- Jacob, a flamboyant gay young man, was tormented due to his sexual orientation. Like Monique, Jacob’s father got little response from the school and Jacob eventually was forced out.
- Perhaps most interesting of all, the third student profiled is Flannery, who was one of the students accused of tormenting Phoebe Prince. Bazelon treats her story carefully, understanding that though she was an aggressor, it doesn’t mean that she cannot also be a victim.
The second half of the book looks at ways to solve the problem of bullying and focuses on a culture that must be changed.
Using Sticks and Stones in the Classroom
Sticks and Stones can be a valuable tool to start conversations about bullying in the classroom and the community. Bazelon’s website includes a Teacher’s Guide for using Sticks and Stones in the classroom. This extremely helpful guide includes
- Lesson plans with essential questions
- Writing prompts
- Connecting activities
- Discussion questions
- Supporting materials
Praise for Sticks and Stones
- “Her most winning achievement is the kindness she demonstrates throughout the book. She is nonjudgmental in a generous rather than simply neutral way, and she culls as much pathos from the circumstances of bullies as from those of their victims. She identifies not only the sadism of abusive children, but also their sadness. She is a compassionate champion for justice in the domain of childhood’s essential unfairness.” Andrew Solomon of The New York Times, February 28, 2013.
- Sticks and Stones is “richly detailed, thought-provoking…” Vinca LaFleur of The Washington Post, March 15, 2013.
- “A humane and closely reported exploration of the way that hurtful power relationships play out in the contemporary public-school setting . . . As a parent herself, [Bazelon] brings clear, kind analysis to complex and upsetting circumstances.” The Wall Street Journal.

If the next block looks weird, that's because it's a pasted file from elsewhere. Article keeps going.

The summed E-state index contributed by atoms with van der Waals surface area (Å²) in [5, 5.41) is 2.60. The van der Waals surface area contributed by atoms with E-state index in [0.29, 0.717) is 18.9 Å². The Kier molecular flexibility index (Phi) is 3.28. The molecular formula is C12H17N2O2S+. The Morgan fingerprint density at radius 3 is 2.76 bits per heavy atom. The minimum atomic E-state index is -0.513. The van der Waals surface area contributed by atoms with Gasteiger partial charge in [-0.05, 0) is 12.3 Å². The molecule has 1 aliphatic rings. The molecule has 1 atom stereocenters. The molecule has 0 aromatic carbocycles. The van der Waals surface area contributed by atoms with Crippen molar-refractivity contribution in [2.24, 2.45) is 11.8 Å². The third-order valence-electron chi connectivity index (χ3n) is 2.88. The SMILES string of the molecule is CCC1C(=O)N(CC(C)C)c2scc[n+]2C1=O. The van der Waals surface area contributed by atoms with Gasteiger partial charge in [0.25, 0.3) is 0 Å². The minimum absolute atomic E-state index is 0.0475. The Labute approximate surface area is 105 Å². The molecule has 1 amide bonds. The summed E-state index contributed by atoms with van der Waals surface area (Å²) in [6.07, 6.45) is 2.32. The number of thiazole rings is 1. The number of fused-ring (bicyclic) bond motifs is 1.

Who Is Emily Bazelon?
Emily Bazelon, Slate Magazine’s DoubleX women’s section co-founder and current staff writer at The New York Times Magazine, wrote Sticks and Stones: Defeating the Culture of Bullying and Rediscovering the Power of Character and Empathy. Bazelon has had a long career in research, law, writing, and publishing:
- Truman Capote Fellow for Creative Writing and Law at Yale Law School
- Frequent guest on the Colbert Report
- Co-host of the weekly podcast Slate Political Gabfest
- Editor and writer at Legal Affairs magazine
- Law clerk on the U.S. Court of Appeals for the 1st Circuit
- She has appeared on numerous political talk shows such as Morning Joe, PBS NewsHour, Fresh Air, Morning Edition, and All Things Considered.
- Her work has been published in Atlantic, This American Life, O Magazine, the Washington Post, and Mother Jones, among others.
- She is a graduate of Yale College and Yale Law School.
Sticks and Stones by Emily Bazelon is available at bookstores everywhere and online at Amazon.com.